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There has been a lot of discussion about some sort of odd knocking sound when at low rpm's ... just as you step on the pedel to accelerate. You can compare how your car behaves as you change from 87 to 89 octaine and back again. To be fair - it really takes about 3 tank fills to fully "switch" over. I feel that the 89 octaine limits this "odd" behavior at low rpm's. Also if you are in 5th gear going uphill at about 60 mpr...floor your car in5th gear and see what happens...it has been my experience that 87 octaine will give just a slight "hesitation" while at (wot) (wide open throttle) going uphill (under load) while using 89 octaine provides a constant smooth acceleration. Feel free to give this a try...I don't see this as a waste of money. Once again - I agree - there is simply no need for 91/92/93/94 octaine. Perhaps I am wrong...it's sort of like a reluctance to actually buy no name brand Tylenol. Is CVS Brand Acetominofin "really" exacty the same as "Tylenol"??? Some say YES it's just that the no name is much cheaper because they were not responsible for expensive Research and Development (R&D). Others are steadfast and say NO the manufacturing process is not the same and what you get in the off brand may or may not really be "Tylenol". In the end you pay more for what you "believe" you get!!! Why else would someone pay good $$$ for bottled water and forgo the tap which is free??? Go ahead and try my hands on test...maybe just maybe...someone will actually agree...
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this is off topic, but do you have ANY idea how many chemicals are in tap water?

OP: use what the owners manual says. i do not know what the V6's manual says to use. be aware though, that higher octane fuels typically have more detergents in them (you want detergents), so if you are using 87, be sure to regularily run a bottle of chev techron, redline fuel cleaner or seafoam through your tank.
 

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Anyone have any luck with 10% ethanol gasoline?

The reason i ask, is because ethanol gives you a higher octane. So 87 Octane regular cost the same as 89-91 octane ethanol. So you pay the same, but you get a higher octane rating.

Now, higher octane could give you worse gas mileage, and have no benefit in performance. But is it bad for the engine?

Since i live in Wisconsin, so most gas station now have 10% ethanol in all their fuel. Certain gas stations don't use ethanol. So should i be selective to which gas stations i go to?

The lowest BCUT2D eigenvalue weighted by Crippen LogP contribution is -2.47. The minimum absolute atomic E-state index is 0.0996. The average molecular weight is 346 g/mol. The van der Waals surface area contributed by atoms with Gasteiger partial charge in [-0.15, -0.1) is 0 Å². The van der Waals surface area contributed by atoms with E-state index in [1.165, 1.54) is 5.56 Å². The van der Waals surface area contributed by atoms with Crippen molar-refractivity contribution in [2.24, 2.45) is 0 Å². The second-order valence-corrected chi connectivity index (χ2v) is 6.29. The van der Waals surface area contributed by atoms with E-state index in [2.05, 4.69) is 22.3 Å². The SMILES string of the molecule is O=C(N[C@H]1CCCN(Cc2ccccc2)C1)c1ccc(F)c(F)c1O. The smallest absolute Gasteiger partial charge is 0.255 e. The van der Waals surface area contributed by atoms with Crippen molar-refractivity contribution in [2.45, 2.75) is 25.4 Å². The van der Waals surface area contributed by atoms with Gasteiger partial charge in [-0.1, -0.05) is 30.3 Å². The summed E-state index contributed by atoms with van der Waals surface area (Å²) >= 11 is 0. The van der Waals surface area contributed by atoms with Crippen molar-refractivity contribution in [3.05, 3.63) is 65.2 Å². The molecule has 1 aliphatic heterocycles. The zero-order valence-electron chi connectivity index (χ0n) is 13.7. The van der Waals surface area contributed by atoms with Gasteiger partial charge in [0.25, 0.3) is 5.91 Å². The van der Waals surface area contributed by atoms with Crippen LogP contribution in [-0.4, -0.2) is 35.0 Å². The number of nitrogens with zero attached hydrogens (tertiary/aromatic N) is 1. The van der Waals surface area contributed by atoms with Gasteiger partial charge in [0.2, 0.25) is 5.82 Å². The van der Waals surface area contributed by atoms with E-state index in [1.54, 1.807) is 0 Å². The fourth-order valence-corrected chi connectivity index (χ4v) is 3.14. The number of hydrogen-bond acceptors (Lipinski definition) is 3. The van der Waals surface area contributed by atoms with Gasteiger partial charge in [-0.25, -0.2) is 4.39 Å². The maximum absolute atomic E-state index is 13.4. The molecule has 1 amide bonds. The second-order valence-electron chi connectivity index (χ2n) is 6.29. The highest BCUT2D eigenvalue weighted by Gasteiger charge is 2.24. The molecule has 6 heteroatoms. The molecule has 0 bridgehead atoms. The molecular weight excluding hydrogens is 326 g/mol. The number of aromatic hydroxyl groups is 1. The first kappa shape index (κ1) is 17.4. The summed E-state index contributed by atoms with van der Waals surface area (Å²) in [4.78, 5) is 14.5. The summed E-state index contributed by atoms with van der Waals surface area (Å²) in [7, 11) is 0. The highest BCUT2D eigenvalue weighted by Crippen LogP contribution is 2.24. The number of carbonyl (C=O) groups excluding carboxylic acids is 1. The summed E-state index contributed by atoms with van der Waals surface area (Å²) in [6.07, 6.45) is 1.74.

if its the same price, i would go for whatever is closest or most convenient. But i don't want to lose 2-3 mpg or do slight harm to my engine.

i have a 4cyl btw.

Just curious.
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10% ethanol fuel makes my gas mileage decrease, usually by about 2mpg highway. i go to a station in town that sells pure, real gas and can score over 30mpg highway in my vr6.
 

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Premium fuel has proven to give better mileage in all vehicles. Studies have shown this. It is very hard to calculate this on your own because of differnt varying factors that you might not remember of in the last 400 miles(tankful of gas).

From my experiences, Premium fuel does give the throttle some more juice, and makes the car seem a little peppier.

For example, yesterday I filled up 89 octane because it was the same price as 87 dont know why. Every morning when I start my car, it kind of "adjusts" and then starts, kind of like a little jerk, not sure why it only have 4k miles on it. When I started it today, it started much much smoother with only an incrase to 89. Hmm?

Also, that may be very petty, but higher octane burns cleaner. Our engines do not ask for 87 becuase we do not need that type of gas. Why does a BMW 3 series require premium fuel? for the high compression engine that it has onboard. Its kind of like drinking regular milk vs. drinkning organic milk, you dont feel it, but in actuality it is better for your body.


Main point being.....If you have a leased car, or are not planning to keep your car, go ahead with 87, but If you are planning to keep your car, and want to prevent as much gunk, carbon, and all that crap getting in there by using an octane which is 93% pure instead of 87% pure, by all means go for it. It is more expensive, buy hey, ya gotta pay to play.